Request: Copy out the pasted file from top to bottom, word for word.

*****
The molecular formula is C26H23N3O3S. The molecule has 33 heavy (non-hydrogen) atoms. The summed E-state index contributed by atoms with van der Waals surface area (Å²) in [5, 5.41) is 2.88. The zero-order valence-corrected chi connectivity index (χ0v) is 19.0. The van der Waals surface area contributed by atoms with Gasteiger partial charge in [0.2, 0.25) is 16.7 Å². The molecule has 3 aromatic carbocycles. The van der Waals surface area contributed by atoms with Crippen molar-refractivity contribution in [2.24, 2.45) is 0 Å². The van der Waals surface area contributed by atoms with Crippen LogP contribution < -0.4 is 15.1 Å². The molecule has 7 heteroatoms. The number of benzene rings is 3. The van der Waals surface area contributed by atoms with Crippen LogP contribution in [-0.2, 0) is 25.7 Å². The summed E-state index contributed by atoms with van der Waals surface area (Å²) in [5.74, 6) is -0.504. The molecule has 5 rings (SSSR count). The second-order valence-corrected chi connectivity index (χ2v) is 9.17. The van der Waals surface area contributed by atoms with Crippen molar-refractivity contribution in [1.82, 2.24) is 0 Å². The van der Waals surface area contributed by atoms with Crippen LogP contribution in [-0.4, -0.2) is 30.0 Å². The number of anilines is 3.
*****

The molecular formula is C26H23N3O3S. The molecule has 33 heavy (non-hydrogen) atoms. The summed E-state index contributed by atoms with van der Waals surface area (Å²) in [5, 5.41) is 2.88. The zero-order valence-corrected chi connectivity index (χ0v) is 19.0. The van der Waals surface area contributed by atoms with Gasteiger partial charge in [0.2, 0.25) is 16.7 Å². The molecule has 3 aromatic carbocycles. The van der Waals surface area contributed by atoms with Crippen molar-refractivity contribution in [2.24, 2.45) is 0 Å². The van der Waals surface area contributed by atoms with Crippen LogP contribution < -0.4 is 15.1 Å². The molecule has 7 heteroatoms. The number of benzene rings is 3. The van der Waals surface area contributed by atoms with Crippen LogP contribution in [-0.2, 0) is 25.7 Å². The summed E-state index contributed by atoms with van der Waals surface area (Å²) in [5.74, 6) is -0.504. The molecule has 5 rings (SSSR count). The second-order valence-corrected chi connectivity index (χ2v) is 9.17. The van der Waals surface area contributed by atoms with Crippen molar-refractivity contribution in [1.82, 2.24) is 0 Å². The van der Waals surface area contributed by atoms with Crippen LogP contribution in [-0.4, -0.2) is 30.0 Å². The number of anilines is 3.